Copyright 2012, The Oklahoman
The celebration is at the center of an ongoing state grand jury investigation. The party was thrown for Prater on Nov. 20, 2006, about two weeks after Prater defeated the incumbent.
The Oklahoman was able to verify Prater sent out at least three reimbursement checks this month.
Prater this month also filed an amended report about his 2006 campaign with the state Ethics Commission. He for the first time is reporting as in-kind contributions what attorneys paid for the party at Cafe Nova, an upscale Oklahoma City restaurant.
The amended report lists $10,000 total in in-kind contributions for “Victory Party Sponsorship.”
Prater, a Democrat, denies wrongdoing. His critics accuse him of violating campaign laws by failing to disclose donations and other things.
Prater took the actions even though the multicounty grand jury is no longer focusing on him. Grand jurors instead have been looking into whether his critics falsified information in an effort to smear him.
He has said in the past that he did not have to report what attorneys paid for the party as campaign donations because the money did not benefit his campaign. He specifically has denied in the past that the victory party was a fundraiser. He also has said the party was not arranged by his campaign and the attorneys paid the restaurant, not him.
The district attorney said Friday he would explain at the appropriate time his recent actions.
“I respect the grand jury and the work that they're involved in at this time,” Prater said Friday.
“I don't want to do anything that would interfere with their investigation. And, I look forward to making a full statement when they've completed their work and make it public.”
The campaign report
Prater filed the amended campaign report May 5 with the state Ethics Commission.
He listed two attorneys and three attorney corporations as sponsors of the victory party. He reported each paid $2,000 for the party.
The two attorneys are Joe Reynolds and Ron Wallace. The attorney corporations are Kirk Olson PC, Ogle & Welch PC and Scott Adams PC.
Prater this month mailed a $500 check from a campaign fund to Reynolds' estate. Reynolds died of cancer May 8.
Prater made a note on the check that it was a refund of a 2006 campaign donation. The May 9 check was made out to Joe Reynolds.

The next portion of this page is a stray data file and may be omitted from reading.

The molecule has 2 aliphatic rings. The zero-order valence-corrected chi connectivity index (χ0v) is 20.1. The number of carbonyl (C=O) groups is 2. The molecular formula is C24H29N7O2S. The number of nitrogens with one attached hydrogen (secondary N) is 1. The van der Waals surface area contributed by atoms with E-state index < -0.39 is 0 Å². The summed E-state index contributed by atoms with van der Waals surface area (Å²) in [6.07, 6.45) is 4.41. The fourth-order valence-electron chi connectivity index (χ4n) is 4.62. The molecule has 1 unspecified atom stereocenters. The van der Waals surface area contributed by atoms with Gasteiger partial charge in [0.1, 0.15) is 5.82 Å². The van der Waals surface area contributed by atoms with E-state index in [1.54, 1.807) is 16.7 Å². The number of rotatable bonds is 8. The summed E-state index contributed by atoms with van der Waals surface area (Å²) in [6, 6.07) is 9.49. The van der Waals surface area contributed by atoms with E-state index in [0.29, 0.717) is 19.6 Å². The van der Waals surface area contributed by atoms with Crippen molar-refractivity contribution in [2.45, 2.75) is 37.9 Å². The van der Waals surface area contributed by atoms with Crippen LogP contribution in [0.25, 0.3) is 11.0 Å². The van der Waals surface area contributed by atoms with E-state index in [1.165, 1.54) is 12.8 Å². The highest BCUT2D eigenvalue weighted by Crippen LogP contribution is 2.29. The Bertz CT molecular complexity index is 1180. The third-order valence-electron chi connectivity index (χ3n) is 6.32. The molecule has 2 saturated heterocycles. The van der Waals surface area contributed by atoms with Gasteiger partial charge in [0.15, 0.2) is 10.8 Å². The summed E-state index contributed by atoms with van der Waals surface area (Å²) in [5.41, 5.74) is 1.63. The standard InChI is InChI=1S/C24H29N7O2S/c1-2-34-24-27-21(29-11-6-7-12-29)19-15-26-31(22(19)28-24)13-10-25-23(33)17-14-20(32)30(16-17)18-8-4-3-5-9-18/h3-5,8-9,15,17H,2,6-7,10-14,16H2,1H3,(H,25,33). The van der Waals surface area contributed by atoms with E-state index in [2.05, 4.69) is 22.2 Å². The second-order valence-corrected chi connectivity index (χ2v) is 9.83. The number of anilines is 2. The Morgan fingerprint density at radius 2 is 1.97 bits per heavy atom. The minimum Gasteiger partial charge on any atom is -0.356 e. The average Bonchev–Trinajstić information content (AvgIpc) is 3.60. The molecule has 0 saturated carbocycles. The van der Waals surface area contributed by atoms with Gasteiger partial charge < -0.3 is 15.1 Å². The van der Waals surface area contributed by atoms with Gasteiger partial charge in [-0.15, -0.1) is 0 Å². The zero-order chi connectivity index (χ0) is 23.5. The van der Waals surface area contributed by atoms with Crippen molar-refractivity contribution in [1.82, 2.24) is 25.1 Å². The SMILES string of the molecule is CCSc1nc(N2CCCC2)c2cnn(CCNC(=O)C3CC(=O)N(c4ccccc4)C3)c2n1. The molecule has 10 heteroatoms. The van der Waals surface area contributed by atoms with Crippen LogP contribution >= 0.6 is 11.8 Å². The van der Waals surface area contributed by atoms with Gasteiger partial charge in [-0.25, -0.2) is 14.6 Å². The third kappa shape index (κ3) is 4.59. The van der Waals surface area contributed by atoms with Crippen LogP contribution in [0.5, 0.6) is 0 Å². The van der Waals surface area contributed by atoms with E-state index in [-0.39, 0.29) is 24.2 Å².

A copy of the check to Reynolds was provided to The Oklahoman. Prater apparently refunded $500 because Reynolds had donated earlier and the party sponsorship put Reynolds $500 over the legal donation limit.
Prater sent a $2,000 check from his campaign fund to Olson to reimburse the attorney's professional corporation for sponsoring the party. An attorney representing Olson described for The Oklahoman the May 9 check.
Olson did not consider the payment for the party as a campaign donation, the attorney, John Coyle, said.
Prater also sent a $2,000 reimbursement check made out to Ogle & Welch to attorney Josh Welch, sources told The Oklahoman. The law firm, Ogle & Welch, no longer exists so how the check will be handled was unclear.
Adams said Friday he did not know whether he had received a reimbursement check.
Wallace said Sunday he has not received a check from Prater. He said, though, that if one was sent, it could have gone to an old address.
A purported invoice for the party said the total cost was $12,729.
The bill shows beer, wine and liquor were served, along with beer-battered green beans, kettle chips, chicken brochettes, mini prime rib sandwiches and salmon canapes.
The Oklahoma State Bureau of Investigation first checked last year into accusations about the party. Agents questioned Prater's donors, party participants and Prater. The OSBI at the time said agents were reviewing allegations of official misconduct.
Grand jurors this year have been taking testimony about the party. Grand jurors met most recently last week. They are set to meet again June 12.
Among the original allegations is that only one attorney, Lewis B. Moon, actually paid for the entire party, and that Prater later gave Moon favorable treatment when Moon was charged with an alcohol-related crime.
Moon denies paying for the party.
Grand jurors have been focusing on whether Reynolds — the attorney who recently died — fabricated evidence last year to make it look like Moon had paid for the entire party. Grand jurors also have been looking into whether anyone else helped to fabricate evidence.
Prater and Reynolds were on opposite sides last year of the murder case involving the pharmacist who fatally shot a wounded robber. Prater has called the accusations about the party “an attempt to discredit me and my office right before the trial.”